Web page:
A celebration of Lee-Jackson Day cannot continue in the campus chapel that honors its namesake Confederate general, Washington and Lee University has decided — citing rancor that still lingers from the Civil War.
For more than a decade, Lee Chapel has been the site of a ceremony held by the Stonewall Brigade of the Sons of Confederate Veterans, a group that gathers in Lexington every January for the state holiday that commemorates Gens. Robert E. Lee and Thomas “Stonewall” Jackson.
But in a decision announced this week, W&L denied a request by the confederate veterans group to rent the university-owned chapel for next year’s Lee-Jackson Day.
Hosting the program is no longer an appropriate use of Lee Chapel, W&L spokesmen Brian Eckert said, in light of the “distortion, misstatements and inflammatory language” the school has endured from members of the organization upset with its decision last year to remove Confederate flags from part of the chapel.
“The persistent name-calling, vilification and uncivil attacks in messages to the university, letters to the editors of local newspapers and social media postings have persuaded us that our original intent to make the chapel available would not be appropriate,” Eckert said.
“We simply are not going to allow our own facilities to be used as a place from which those attacks can be made.”
The unrest stems in large part from moves made last summer by the school, after a group of six law students who called themselves “The Committee” complained that Confederate flags hanging in the chapel were offensive to minority students.
University President Kenneth Ruscio later announced that replica flags in the building would be removed because they were not being presented in an educational manner. But the school left room for authentic, historic Confederate flags in the chapel’s museum.
Smoldering anger over that decision was stoked by the recent national controversy that erupted when a man charged in a mass shooting at a South Carolina church was seen in photographs embracing the Confederate battle flag. The application by the Sons of Confederate Veterans to use Lee Chapel next year was made in the aftermath of that event.
One email to Ruscio provided by the school this week contained in the subject line: “A CRIME IS GOING TO BE COMMITTED.”
Another message on social media stated: “I, personally, would like to take the members of the ‘committee’ to the woods around Lexington and introduce the members, individually, to certain trees and have them ‘decorate’ those trees with their presence. Then the members of the ‘committee’ would know what I think of their ultimatum.”
“May you and the 6 idiots burn in hell,” another missive read.
The messages were from people who identified themselves as members of the Sons of Confederate Veterans, Eckert said.
In a letter dated Monday, the school informed W.B. “Doc” Wilmore, a member of the Confederate veterans group’s Stonewall Brigade who made a formal request to rent the chapel for a two-hour event, that such a use would not be in the best interest of the school.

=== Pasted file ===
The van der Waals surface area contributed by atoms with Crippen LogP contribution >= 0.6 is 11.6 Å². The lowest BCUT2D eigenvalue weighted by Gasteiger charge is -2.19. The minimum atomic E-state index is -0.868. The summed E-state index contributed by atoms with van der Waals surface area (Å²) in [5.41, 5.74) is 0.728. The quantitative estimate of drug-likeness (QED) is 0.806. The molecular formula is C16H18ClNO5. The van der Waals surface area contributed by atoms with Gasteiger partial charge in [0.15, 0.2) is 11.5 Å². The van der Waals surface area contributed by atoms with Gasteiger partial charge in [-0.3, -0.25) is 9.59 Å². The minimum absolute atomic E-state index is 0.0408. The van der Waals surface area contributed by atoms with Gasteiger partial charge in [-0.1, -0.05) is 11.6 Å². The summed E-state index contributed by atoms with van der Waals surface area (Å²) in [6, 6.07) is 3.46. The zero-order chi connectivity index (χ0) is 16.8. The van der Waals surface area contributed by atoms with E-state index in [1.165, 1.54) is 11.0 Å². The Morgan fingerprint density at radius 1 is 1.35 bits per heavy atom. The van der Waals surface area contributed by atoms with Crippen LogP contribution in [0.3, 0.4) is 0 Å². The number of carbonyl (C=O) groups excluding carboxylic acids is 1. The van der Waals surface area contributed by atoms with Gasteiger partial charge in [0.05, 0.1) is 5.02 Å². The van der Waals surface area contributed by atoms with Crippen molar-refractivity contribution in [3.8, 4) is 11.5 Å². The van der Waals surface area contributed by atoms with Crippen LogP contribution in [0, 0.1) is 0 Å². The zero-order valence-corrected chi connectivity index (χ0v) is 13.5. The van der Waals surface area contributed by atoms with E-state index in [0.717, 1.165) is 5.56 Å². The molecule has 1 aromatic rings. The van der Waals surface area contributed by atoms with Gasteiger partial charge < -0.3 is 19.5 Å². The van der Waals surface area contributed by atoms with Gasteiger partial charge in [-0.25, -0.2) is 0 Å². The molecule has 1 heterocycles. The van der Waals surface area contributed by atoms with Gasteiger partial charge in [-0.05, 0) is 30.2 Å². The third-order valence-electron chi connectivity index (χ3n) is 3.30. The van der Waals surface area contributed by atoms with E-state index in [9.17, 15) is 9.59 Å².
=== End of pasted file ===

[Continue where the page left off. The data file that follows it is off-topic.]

“I think it’s ridiculous,” Wilmore said Wednesday.
Wilmore said he was not aware of any threatening or harassing messages directed to the university by members of his group.
“We’ve been doing it for a long time and we’ve never had any problems with anybody,” he said of the ceremony at Lee Chapel that had been held on the Saturday after Lee-Jackson Day, which Virginia observes on the Friday before the national Martin Luther King Jr. Day.
“It’s all positive,” he said. “It’s not racial or derogatory about anybody.”
When Ruscio announced changes to flag displays in Lee Chapel last July, he said the school planned to continue to allow non-university groups to use the building on occasion, including the Sons of Confederate Veterans.
“But he also made it clear that the university would not permit any outside group to use the campus as a platform for displays or protests,” Eckert said.
The school had hoped the Confederate veterans group would understand the desire for original flags — not replicas — in appropriate parts of the chapel. “But the university has been targeted by many individuals who identify themselves as members and officers of the SCV and other self-described heritage groups for a campaign of criticism that has been filled with distortions, misstatements and inflammatory language directed at the university, its students, faculty, administration and alumni,” Eckert said.
Wilmore sees the school’s actions as political correctness run amuck.
“I’m just totally fed up with the whole situation,” he said.
But he acknowledged that W&L, as the chapel’s owner, has the right to say who can and cannot use the property, which is a main gathering spot for campus events. The building holds special significance for the school, which was supported by George Washington and later led by Lee, who served as its president in the years after the Civil War. Lee is interred in a crypt beneath the chapel.
The chapel was not used for the January memorial service this year because it was closed at the time for renovations. It reopened in March.
Wilmore’s group still plans to hold several Lee-Jackson Day tributes, including a historical presentation at a local motel and a memorial service at the Lexington cemetery where Jackson is buried. Efforts are under way to find a new place for the commemoration for Lee that had been held in the chapel, he said.